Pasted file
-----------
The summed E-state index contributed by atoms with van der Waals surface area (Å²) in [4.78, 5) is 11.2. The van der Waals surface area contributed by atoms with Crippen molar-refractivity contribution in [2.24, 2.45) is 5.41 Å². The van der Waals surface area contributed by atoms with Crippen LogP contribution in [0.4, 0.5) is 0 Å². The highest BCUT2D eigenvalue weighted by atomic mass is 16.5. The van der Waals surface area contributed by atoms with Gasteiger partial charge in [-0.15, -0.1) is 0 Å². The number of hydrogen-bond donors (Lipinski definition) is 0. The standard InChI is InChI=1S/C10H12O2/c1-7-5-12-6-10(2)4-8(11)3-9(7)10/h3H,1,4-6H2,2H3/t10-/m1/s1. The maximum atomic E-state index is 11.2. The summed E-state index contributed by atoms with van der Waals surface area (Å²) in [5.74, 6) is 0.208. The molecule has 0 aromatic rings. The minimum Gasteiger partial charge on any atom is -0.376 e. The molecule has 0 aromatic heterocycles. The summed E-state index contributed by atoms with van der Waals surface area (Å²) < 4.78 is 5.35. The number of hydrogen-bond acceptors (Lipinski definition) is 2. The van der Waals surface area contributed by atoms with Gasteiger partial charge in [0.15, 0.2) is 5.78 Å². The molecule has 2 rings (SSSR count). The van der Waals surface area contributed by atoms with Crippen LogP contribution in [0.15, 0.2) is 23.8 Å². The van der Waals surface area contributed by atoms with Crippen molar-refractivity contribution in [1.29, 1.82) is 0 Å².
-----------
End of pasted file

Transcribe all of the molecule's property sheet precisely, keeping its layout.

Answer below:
The summed E-state index contributed by atoms with van der Waals surface area (Å²) in [4.78, 5) is 11.2. The van der Waals surface area contributed by atoms with Crippen molar-refractivity contribution in [2.24, 2.45) is 5.41 Å². The van der Waals surface area contributed by atoms with Crippen LogP contribution in [0.4, 0.5) is 0 Å². The highest BCUT2D eigenvalue weighted by atomic mass is 16.5. The van der Waals surface area contributed by atoms with Gasteiger partial charge in [-0.15, -0.1) is 0 Å². The number of hydrogen-bond donors (Lipinski definition) is 0. The standard InChI is InChI=1S/C10H12O2/c1-7-5-12-6-10(2)4-8(11)3-9(7)10/h3H,1,4-6H2,2H3/t10-/m1/s1. The maximum atomic E-state index is 11.2. The summed E-state index contributed by atoms with van der Waals surface area (Å²) in [5.74, 6) is 0.208. The molecule has 0 aromatic rings. The minimum Gasteiger partial charge on any atom is -0.376 e. The molecule has 0 aromatic heterocycles. The summed E-state index contributed by atoms with van der Waals surface area (Å²) < 4.78 is 5.35. The number of hydrogen-bond acceptors (Lipinski definition) is 2. The van der Waals surface area contributed by atoms with Gasteiger partial charge in [0.15, 0.2) is 5.78 Å². The molecule has 2 rings (SSSR count). The van der Waals surface area contributed by atoms with Crippen LogP contribution in [0.15, 0.2) is 23.8 Å². The van der Waals surface area contributed by atoms with Crippen molar-refractivity contribution in [1.29, 1.82) is 0 Å².